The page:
After Sunday, I have four days of exploration. The only “for sure” items in my mind are visiting the 911 Memorial and going to a Broadway play. I remember my immense sadness in September, 2001, and I know it will return next week. I have a DVD of footage shot while the planes slammed into the World Trade Center, and of the aftermath, where people were trapped in the rubble – broken bones, bleeding, difficulty breathing. What horror. When I’m there next week, I want to sit with my sadness, rather than cover it over with political analysis or stories of heroism.

This morning, as I was driving into London, I listened to an interview on CBC Radio. Tom Power was talking to a cast member of the play Network, based on a 1976 movie about the rantings of a TV news anchor who was “mad as hell and not going to take this anymore”. I was fascinated with the discussion and soon was yearning to go. “I wonder where it’s being performed.” The answer came right away … Broadway. That’s me! I got on my phone and scored one of the few remaining tickets. This fellow will be sitting in the balcony of the Belasco Theatre next Wednesday evening.

What will emerge over the next nine days? I’ve told you about a couple of knowns, but really they’re unknowns like everything else. Let’s go ‘splorin’. I hope you’ll come along on the journey.

Day Twenty-Three: To Toronto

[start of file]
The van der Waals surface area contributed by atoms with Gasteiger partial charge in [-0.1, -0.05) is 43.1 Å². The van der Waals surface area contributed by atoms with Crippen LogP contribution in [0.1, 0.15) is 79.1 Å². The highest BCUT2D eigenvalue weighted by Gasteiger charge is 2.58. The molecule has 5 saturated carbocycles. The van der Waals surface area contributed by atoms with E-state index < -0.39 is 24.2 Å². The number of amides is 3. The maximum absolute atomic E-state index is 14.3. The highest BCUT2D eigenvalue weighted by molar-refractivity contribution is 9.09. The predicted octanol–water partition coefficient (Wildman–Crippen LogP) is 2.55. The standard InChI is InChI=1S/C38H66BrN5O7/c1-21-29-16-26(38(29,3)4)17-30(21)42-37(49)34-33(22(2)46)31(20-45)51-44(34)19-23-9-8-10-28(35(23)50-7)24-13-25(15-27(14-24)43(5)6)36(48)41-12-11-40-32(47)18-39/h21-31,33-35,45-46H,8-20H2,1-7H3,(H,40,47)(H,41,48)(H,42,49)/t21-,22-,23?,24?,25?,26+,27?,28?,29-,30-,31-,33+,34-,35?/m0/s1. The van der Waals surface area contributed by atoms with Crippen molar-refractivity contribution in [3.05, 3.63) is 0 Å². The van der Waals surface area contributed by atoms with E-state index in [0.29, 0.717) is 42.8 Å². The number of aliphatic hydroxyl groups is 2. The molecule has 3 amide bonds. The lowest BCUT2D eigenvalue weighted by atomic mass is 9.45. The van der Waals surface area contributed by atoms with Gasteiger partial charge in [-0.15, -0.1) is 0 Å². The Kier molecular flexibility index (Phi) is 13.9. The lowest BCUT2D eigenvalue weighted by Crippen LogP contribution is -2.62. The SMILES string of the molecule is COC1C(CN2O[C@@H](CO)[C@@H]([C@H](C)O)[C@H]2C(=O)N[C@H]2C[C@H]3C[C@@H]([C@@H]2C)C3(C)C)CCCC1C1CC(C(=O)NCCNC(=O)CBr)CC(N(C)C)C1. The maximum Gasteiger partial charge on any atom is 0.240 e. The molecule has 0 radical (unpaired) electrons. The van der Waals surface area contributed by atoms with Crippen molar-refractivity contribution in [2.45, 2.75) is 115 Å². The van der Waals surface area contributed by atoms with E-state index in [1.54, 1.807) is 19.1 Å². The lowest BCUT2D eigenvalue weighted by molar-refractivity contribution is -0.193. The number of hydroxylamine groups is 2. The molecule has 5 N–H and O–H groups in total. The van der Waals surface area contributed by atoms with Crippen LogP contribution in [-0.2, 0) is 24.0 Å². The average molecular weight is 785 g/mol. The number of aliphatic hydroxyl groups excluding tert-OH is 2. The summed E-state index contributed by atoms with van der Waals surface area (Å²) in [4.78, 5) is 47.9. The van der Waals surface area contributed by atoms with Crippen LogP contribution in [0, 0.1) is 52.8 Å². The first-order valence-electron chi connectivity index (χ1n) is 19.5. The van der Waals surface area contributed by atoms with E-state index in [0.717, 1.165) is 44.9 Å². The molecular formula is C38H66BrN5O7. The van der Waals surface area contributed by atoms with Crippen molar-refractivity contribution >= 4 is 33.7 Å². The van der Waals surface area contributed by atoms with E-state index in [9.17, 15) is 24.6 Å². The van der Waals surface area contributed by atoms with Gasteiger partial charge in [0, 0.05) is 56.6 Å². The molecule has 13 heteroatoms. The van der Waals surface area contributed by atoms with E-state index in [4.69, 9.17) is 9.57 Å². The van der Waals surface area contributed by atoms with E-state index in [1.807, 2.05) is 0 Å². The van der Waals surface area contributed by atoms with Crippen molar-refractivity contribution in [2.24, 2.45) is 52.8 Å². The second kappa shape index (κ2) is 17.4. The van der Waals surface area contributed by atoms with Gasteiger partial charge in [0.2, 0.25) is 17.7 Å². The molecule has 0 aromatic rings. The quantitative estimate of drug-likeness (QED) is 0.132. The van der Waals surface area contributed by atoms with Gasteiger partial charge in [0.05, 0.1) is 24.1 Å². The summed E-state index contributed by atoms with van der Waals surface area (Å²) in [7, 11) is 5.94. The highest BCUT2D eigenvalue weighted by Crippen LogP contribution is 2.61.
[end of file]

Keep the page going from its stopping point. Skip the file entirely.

It was a 6:00 am rising for the trip home. Lore and Baziel promised they’d get up at 7:00 to say goodbye. They kept their word. I hugged each of them and told them that I loved them. Such wonderful teenagers who will be great adults, ones with big hearts and huge contributions to make in our wide world. As we loaded the car, Baziel stood at the window for a few minutes, staying in touch.

Jo and Lydia drove me the hour to Brussels Airport. Sometimes she was sniffling in the front seat in the darkness.

We sat in a café having a coffee and croissant but the time was soon for parting. They walked me to the gate. Jo and I hugged and I told him that I loved him.

And then … Lydia. We turned to each other and started crying. We held each other with Jo smiling beside. She messed my hair and we said what was oh so very true.

As we walked in Belgium and Senegal, Lydia would often grab my arm. Sometimes it was her linked with Jo on one side and me on the other. A great joie de vivre as we strolled along.

If in August, 2017 on a hiking trail in Alberta Lydia Dutrieue hadn’t said “Would you like to come with us?” I wouldn’t be crying right now. I wouldn’t have held hands with Senegalese kids and kissed the cheeks of many adults. I wouldn’t now have Mareama and Youssoupha in my life. (I’ve been spelling his name wrong.) Thank you, Lydia, for moving right into my life and calling it home. You are my friend.

***

It’s four-and-a-half hours into the sky. I’ve had a delicious meal of penne pasta with a tomato sauce; a multi-flavoured salad full of greens, reds, little cheese balls and walnuts; a warm bun; an almond tart … and definitely the red wine. Wow. And that’s not even the best. I just finished watching Les Misérables for the first time. So much human communion there – love, sadness, loneliness, death – all wrapped in a blanket of song. Stunning.

***

I wonder what’s next in this life of mine. I know it’ll be about friends – in Belmont, in the Evolutionary Collective, in London, in Toronto and most definitely in Belgium and Senegal. I am blessed.

***

Okay, that was a very long flight. I am quite perfectly pooped and very glad to be staying with Anne and Ihor in Toronto tonight. I need to be good to myself and stay off the 401 in the dark when I’m this tired.